written by JM DeMatteis, art by Seth Fisher
DC Comics, 2011.
If the idea of Green Lantern as a giant disembodied floating head who can’t even speak because he’s got his mouth full with a buxom six-armed bartender, an alien beatnik, and an angel in cutoff jeans and a t-shirt sounds appealing, then, boy, is this the comic for you!
That said, the draw of this book for most is naturally going to be the art by Seth Fisher.
Fisher tragically died at the age of 33 after falling off a roof in Osaka. Especially tragic because: 1) he was so young, 2) his total output was so minimal, and 3) he was such a phenomenal artist.
Superficially his line work resembles that of Geof Darrow — capable of very fine, delicate inking and hyper-populated detailing. By which I mean, when Darrow draws shattering glass, you get more shards than you would from actually shattering glass, more wrinkles in clothing, more wires in radios, more people in supermarkets. Combine that with the surrealist / psychedelic sensibilities of someone like Brendan McCarthy, and you get an idea of Fisher’s art in this book. The book may even be riffing on Windsor McCay quite intentionally.
In fact, Fisher’s artwork is so detailed that you look at these pages and have to wonder how long it took him to draw some of them. It’s no wonder that he completed so few books during his too-short career in comics. I had a hard time choosing artwork to feature with this review, because he seemed to spend an equal amount of obsessive attention to every page and the work is uniformly consistent throughout. Plus, unlike most of the other Darrow imitators out there, Fisher is capable of bringing to life a vibrant, lived-in world — the details aren’t just noodling for the sake of noodling.
And, importantly, Fisher’s art is an ideal match to this oddball story. So about that floating head. Well, the story begins with a cowboy in a green domino mask riding a strange purple creature through an alien landscape (“The Land of Odd”). He has no idea who he is, where he is, or what he’s doing there.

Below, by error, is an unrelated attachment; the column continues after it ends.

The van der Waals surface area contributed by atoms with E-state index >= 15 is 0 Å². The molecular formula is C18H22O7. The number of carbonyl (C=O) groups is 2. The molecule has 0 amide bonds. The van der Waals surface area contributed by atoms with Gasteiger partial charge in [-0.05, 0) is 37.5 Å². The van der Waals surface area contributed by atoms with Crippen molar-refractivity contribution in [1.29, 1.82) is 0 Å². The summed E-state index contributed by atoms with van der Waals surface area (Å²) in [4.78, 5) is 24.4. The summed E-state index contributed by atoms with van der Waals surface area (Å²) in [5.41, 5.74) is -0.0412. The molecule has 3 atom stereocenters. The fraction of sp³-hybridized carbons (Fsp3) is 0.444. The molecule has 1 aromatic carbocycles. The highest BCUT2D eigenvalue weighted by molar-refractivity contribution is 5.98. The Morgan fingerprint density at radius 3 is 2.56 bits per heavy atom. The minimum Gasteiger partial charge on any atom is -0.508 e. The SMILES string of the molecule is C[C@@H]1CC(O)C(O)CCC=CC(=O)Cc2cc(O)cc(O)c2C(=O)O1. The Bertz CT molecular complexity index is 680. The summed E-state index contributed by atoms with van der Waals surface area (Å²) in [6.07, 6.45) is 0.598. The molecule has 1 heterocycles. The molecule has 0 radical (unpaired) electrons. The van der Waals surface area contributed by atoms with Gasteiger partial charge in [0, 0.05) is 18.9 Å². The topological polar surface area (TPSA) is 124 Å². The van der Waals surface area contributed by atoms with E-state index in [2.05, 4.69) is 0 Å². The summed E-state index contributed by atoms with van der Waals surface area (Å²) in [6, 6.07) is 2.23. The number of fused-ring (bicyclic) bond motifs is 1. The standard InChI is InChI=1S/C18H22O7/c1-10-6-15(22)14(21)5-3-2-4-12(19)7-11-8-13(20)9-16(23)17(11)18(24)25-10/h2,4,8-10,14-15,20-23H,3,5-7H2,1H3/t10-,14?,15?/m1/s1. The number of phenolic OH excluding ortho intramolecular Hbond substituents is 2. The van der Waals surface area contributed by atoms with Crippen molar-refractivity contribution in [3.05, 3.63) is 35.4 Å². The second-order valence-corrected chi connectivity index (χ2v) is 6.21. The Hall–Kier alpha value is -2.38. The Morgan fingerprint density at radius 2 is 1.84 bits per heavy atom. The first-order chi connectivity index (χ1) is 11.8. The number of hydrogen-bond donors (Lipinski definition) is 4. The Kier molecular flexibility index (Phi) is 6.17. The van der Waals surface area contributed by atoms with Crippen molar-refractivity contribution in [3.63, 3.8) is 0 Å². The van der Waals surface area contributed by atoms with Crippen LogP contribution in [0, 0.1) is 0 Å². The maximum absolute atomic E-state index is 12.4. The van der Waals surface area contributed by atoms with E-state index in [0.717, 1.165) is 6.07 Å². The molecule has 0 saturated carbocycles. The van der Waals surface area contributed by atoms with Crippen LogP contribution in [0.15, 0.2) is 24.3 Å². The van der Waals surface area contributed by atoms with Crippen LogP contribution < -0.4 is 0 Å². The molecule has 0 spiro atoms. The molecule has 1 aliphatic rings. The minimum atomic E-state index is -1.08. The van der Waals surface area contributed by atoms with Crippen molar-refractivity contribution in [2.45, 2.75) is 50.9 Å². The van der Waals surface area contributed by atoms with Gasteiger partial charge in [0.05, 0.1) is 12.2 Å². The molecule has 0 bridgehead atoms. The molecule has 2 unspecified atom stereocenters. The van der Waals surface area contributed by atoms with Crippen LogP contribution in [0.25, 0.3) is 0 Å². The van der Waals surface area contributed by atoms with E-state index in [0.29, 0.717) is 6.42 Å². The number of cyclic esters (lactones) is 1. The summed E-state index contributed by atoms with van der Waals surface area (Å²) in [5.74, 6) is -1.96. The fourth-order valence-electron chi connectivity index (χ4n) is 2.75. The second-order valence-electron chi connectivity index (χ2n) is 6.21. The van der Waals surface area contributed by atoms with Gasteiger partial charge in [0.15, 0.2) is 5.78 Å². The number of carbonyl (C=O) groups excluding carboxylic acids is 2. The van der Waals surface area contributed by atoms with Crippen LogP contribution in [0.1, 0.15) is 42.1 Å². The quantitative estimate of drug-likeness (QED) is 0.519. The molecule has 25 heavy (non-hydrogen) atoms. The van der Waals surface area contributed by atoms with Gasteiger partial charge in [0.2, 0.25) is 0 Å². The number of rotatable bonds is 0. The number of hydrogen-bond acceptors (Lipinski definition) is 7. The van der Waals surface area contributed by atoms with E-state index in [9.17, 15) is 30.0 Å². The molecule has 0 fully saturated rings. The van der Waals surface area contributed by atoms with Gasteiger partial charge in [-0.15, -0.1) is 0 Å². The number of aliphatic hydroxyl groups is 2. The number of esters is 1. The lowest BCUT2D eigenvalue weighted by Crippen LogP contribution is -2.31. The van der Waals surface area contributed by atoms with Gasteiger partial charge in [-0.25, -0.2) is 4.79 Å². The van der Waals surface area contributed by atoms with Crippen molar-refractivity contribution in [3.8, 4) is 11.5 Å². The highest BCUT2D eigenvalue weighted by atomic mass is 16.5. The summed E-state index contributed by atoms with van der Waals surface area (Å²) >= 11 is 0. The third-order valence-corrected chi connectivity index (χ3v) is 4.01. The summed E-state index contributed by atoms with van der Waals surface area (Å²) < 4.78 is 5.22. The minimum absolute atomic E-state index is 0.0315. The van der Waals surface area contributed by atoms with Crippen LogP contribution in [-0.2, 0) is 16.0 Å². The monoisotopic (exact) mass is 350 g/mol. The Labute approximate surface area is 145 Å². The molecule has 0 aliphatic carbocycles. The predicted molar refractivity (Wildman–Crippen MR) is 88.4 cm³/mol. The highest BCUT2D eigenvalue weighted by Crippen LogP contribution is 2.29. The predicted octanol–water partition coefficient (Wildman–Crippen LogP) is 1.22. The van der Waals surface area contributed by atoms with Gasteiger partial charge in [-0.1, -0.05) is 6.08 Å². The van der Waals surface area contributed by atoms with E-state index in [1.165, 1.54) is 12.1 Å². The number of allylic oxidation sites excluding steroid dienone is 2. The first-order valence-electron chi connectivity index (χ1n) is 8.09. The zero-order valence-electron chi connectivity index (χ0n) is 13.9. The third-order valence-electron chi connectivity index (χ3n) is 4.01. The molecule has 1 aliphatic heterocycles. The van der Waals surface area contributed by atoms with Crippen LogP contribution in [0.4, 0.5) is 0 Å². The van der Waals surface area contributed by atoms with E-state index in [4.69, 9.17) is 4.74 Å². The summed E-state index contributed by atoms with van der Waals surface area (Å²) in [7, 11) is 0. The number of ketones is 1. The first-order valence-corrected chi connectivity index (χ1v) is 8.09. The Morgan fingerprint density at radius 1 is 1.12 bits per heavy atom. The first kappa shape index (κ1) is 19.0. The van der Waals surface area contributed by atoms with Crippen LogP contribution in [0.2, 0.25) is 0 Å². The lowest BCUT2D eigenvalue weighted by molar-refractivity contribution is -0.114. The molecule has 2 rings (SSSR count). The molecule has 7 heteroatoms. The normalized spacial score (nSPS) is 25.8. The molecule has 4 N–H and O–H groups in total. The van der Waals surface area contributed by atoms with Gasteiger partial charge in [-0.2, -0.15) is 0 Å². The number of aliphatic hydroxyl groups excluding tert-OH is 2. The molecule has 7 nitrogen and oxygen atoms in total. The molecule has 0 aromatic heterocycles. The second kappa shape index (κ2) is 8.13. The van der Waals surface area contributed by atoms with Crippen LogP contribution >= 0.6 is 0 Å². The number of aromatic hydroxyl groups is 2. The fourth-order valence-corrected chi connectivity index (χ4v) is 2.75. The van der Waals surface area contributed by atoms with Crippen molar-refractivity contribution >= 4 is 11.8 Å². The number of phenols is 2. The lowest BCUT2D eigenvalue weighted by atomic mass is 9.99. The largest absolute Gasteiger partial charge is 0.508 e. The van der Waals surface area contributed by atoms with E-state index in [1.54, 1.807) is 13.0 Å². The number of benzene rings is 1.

But of course, since this book is called GREEN LANTERN: WILLWORLD, we know that this is Green Lantern. The title seems to be a play on WESTWORLD, but the book soon drops the whole cowboy motif. He meets some people who decide to help him figure out who he is, and gradually Green Lantern begins displaying strange powers (which he has no control over), and when GL sees someone he recognizes (though he doesn’t know how he knows him) being abducted by the fascist government of this strange dimension, he decides to go on a mission to rescue him and on the way uncovers clues to the nature of this whole reality as it seems to unravel and re-ravel.
Something I found particularly interesting about the story is that you need to know almost nothing about GL or even superhero comics to enjoy it. GL doesn’t know who he is, so the reader doesn’t really need to either. I was surprised how long he goes without any memory. Sure, there are some details that may be helped by knowing a few background details. For example, in one scene GL feels compelled to hop in an airplane and fly around. If you know GL, then you know Hal Jordan is a test pilot in his secret identity. But the fact of the matter is, for most of the story we are as disoriented as Hal is so things like this hardly matter, especially since it’s too fast-paced to let us linger on these things. And there are almost no super-heroics in the book at all — since he has no memory he only uses his powers by accident, and every law of physics is bonkers in this place anyway. Even his domino mask is just one more kooky detail in this whole freakshow of a comic, and in the early Western context seems like more of a nod to the Lone Ranger than anything else.
Fisher was practically an unknown when he drew this book, but it’s remarkable how well DeMatteis has written to his strengths. He must have known what he’d be getting when he wrote pages like the one below where GL travels through the desert for “weeks”:
WILLWORLD was originally released in 2001 as an original graphic novel, and was re-released in 2011 as part of the “DC Comics Presents” line. I’m glad it was because I never would have found it otherwise, and this is a comic worth revisiting again and again: 1) to pore over the art, and 2) to one day hopefully figure out what the hell it’s all about.
Kumar Sivasubramanian is the writer of Weird Crime Theater.